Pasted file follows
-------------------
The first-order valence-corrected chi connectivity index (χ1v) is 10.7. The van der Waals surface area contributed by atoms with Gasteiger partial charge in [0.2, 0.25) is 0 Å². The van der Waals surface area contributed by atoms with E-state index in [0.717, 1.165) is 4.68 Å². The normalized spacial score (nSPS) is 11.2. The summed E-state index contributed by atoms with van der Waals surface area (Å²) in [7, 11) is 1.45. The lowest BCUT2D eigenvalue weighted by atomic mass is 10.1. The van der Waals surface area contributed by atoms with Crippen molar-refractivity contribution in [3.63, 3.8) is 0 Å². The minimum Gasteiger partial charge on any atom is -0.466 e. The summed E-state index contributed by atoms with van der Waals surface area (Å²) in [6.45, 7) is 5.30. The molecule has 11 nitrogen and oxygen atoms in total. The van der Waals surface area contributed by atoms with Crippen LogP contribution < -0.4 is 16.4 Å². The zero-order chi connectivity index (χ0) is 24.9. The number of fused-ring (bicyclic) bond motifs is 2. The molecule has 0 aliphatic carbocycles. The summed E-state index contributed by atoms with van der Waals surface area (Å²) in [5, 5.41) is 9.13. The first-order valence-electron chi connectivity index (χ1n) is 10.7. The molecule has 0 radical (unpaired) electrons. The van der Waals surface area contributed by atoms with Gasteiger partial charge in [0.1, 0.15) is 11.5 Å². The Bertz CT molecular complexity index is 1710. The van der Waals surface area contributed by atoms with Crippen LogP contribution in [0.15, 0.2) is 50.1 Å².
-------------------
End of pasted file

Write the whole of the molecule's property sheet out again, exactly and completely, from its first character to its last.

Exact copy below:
The first-order valence-corrected chi connectivity index (χ1v) is 10.7. The van der Waals surface area contributed by atoms with Gasteiger partial charge in [0.2, 0.25) is 0 Å². The van der Waals surface area contributed by atoms with E-state index in [0.717, 1.165) is 4.68 Å². The normalized spacial score (nSPS) is 11.2. The summed E-state index contributed by atoms with van der Waals surface area (Å²) in [7, 11) is 1.45. The lowest BCUT2D eigenvalue weighted by atomic mass is 10.1. The van der Waals surface area contributed by atoms with Crippen molar-refractivity contribution in [3.63, 3.8) is 0 Å². The minimum Gasteiger partial charge on any atom is -0.466 e. The summed E-state index contributed by atoms with van der Waals surface area (Å²) in [6.45, 7) is 5.30. The molecule has 11 nitrogen and oxygen atoms in total. The van der Waals surface area contributed by atoms with Crippen LogP contribution < -0.4 is 16.4 Å². The zero-order chi connectivity index (χ0) is 24.9. The number of fused-ring (bicyclic) bond motifs is 2. The molecule has 0 aliphatic carbocycles. The summed E-state index contributed by atoms with van der Waals surface area (Å²) in [5, 5.41) is 9.13. The first-order valence-electron chi connectivity index (χ1n) is 10.7. The molecule has 0 radical (unpaired) electrons. The van der Waals surface area contributed by atoms with Gasteiger partial charge in [0.1, 0.15) is 11.5 Å². The Bertz CT molecular complexity index is 1710. The van der Waals surface area contributed by atoms with Crippen LogP contribution in [0.15, 0.2) is 50.1 Å².